Electricity_in_Quebec_before_nationaliza

Electricity_in_Quebec_before_nationaliza - Electricity in...

Info icon This preview shows pages 1–3. Sign up to view the full content.

View Full Document Right Arrow Icon
Electricity in Quebec before nationalization, 1920-1939 Vincent Geloso / PhD Candidate Economic History / London School of Economics Germain Belzile / Lecturer / Institute of Applied Economics at HEC Montréal Abstract: Upon opening history books about the electrical industry in the Canadian province of Quebec prior to nationalization (which was realized in two steps between 1944 and 1962), one is often confronted with the claim that the industry was monopolistic and was gouging consumers via predatory pricing especially when compared to the neighbouring province of Ontario. Even though it is hard to collect price data at the level of firms, it is possible to collect some overall - but often ignored data about the industry to evaluate this claim. With the use of such data over time, we can observe the opposite. Rather than behaving as oligopolies, the electrical firms in Quebec increased production faster than elsewhere while prices did the same in the period before nationalization. Moreover, there is strong evidence that productivity growth was higher in Quebec than in Ontario and the Canadian average. The main reason for this divergence between facts and history books is most likely the choice of benchmarking Quebec with Ontario a province which had opted for public production in the early 20 th century. 1 1 Acknowledgements go to Alexandra Foucher, Robert Rogers and Art Carden, Jean-Thomas Bernard, Herbert Emery
Image of page 1

Info iconThis preview has intentionally blurred sections. Sign up to view the full version.

View Full Document Right Arrow Icon
Electricity Before Nationalization in Quebec before 1940 2 The Canadian province of Quebec is one of the foremost producers of hydroelectricity in the world. With its vast network of high current rivers, Quebec possesses a vast potential. In the early days of electricity, this potential was acknowledged and investments were made to harness it. The history of electricity in Quebec is tightly linked with the economic history of the province in the first half of the 20 th century. From the beginning, the private electrical industry of Quebec was accused of being monopolistic. Although the word “trust” in English does not necessarily monopoly in any economic sense, the French-Canadians in Quebec used this trust to imply that the industry was controlled by a monopoly. The claim was that, compared to the neighboring province of Ontario, prices were high. The most popular was to nationalize the industry and reduce prices to encourage industrial development. In the 1940s, this policy course was adopted and a major player was nationalized. In the early 1960s, the remaining firms were nationalized. Nowadays, there is a widespread belief that nationalization helped the Quebec economy. In this paper, we question this claim and propose that the pre-nationalization era was markedly different than what it is claimed to have been. First, the available data shows a downwards trend in prices while productivity surged upwards. Secondly, the comparison with Ontario on the basis of prices alone is misleading since that province decided that the public sector should be a provider of electricity at cost. By doing so, Ontario subsidized lower prices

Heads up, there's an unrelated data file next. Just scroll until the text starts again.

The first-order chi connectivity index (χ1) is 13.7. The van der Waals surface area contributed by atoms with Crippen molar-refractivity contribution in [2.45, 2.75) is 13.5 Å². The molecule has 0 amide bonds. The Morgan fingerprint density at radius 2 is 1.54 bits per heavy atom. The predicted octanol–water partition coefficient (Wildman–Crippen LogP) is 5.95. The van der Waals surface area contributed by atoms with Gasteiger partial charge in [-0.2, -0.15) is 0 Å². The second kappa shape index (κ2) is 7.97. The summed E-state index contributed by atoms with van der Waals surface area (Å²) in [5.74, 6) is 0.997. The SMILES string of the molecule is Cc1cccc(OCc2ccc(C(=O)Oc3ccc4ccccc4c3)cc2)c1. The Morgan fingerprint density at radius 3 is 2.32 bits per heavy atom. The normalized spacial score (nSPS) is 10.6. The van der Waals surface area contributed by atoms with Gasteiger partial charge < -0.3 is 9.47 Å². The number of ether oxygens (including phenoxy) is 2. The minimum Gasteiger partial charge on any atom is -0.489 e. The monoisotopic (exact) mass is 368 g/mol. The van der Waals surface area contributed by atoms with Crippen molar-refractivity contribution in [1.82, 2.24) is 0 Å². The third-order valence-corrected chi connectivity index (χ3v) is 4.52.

Image of page 2
Image of page 3
This is the end of the preview. Sign up to access the rest of the document.

{[ snackBarMessage ]}

What students are saying

  • Left Quote Icon

    As a current student on this bumpy collegiate pathway, I stumbled upon Course Hero, where I can find study resources for nearly all my courses, get online help from tutors 24/7, and even share my old projects, papers, and lecture notes with other students.

    Student Picture

    Kiran Temple University Fox School of Business ‘17, Course Hero Intern

  • Left Quote Icon

    I cannot even describe how much Course Hero helped me this summer. It’s truly become something I can always rely on and help me. In the end, I was not only able to survive summer classes, but I was able to thrive thanks to Course Hero.

    Student Picture

    Dana University of Pennsylvania ‘17, Course Hero Intern

  • Left Quote Icon

    The ability to access any university’s resources through Course Hero proved invaluable in my case. I was behind on Tulane coursework and actually used UCLA’s materials to help me move forward and get everything together on time.

    Student Picture

    Jill Tulane University ‘16, Course Hero Intern